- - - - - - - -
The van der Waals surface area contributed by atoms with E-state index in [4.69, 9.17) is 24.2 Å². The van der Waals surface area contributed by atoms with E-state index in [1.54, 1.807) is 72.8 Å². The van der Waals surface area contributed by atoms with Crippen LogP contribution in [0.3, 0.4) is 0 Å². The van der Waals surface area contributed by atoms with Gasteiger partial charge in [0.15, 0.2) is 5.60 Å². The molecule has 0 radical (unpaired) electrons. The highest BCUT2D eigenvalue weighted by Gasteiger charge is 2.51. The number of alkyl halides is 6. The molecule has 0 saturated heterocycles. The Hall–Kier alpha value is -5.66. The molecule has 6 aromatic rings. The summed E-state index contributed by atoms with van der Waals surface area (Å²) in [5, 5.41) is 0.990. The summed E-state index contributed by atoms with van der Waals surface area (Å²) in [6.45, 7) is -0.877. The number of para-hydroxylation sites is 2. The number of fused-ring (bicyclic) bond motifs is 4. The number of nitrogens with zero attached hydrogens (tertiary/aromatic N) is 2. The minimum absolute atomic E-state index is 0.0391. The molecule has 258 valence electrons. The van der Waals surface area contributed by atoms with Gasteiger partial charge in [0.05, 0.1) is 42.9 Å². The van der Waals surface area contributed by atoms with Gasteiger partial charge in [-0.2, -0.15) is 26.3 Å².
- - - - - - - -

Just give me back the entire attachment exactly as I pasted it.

The van der Waals surface area contributed by atoms with E-state index in [4.69, 9.17) is 24.2 Å². The van der Waals surface area contributed by atoms with E-state index in [1.54, 1.807) is 72.8 Å². The van der Waals surface area contributed by atoms with Crippen LogP contribution in [0.3, 0.4) is 0 Å². The van der Waals surface area contributed by atoms with Gasteiger partial charge in [0.15, 0.2) is 5.60 Å². The molecule has 0 radical (unpaired) electrons. The highest BCUT2D eigenvalue weighted by Gasteiger charge is 2.51. The number of alkyl halides is 6. The molecule has 0 saturated heterocycles. The Hall–Kier alpha value is -5.66. The molecule has 6 aromatic rings. The summed E-state index contributed by atoms with van der Waals surface area (Å²) in [5, 5.41) is 0.990. The summed E-state index contributed by atoms with van der Waals surface area (Å²) in [6.45, 7) is -0.877. The number of para-hydroxylation sites is 2. The number of fused-ring (bicyclic) bond motifs is 4. The number of nitrogens with zero attached hydrogens (tertiary/aromatic N) is 2. The minimum absolute atomic E-state index is 0.0391. The molecule has 258 valence electrons. The van der Waals surface area contributed by atoms with Gasteiger partial charge in [0.05, 0.1) is 42.9 Å². The van der Waals surface area contributed by atoms with Gasteiger partial charge in [-0.2, -0.15) is 26.3 Å².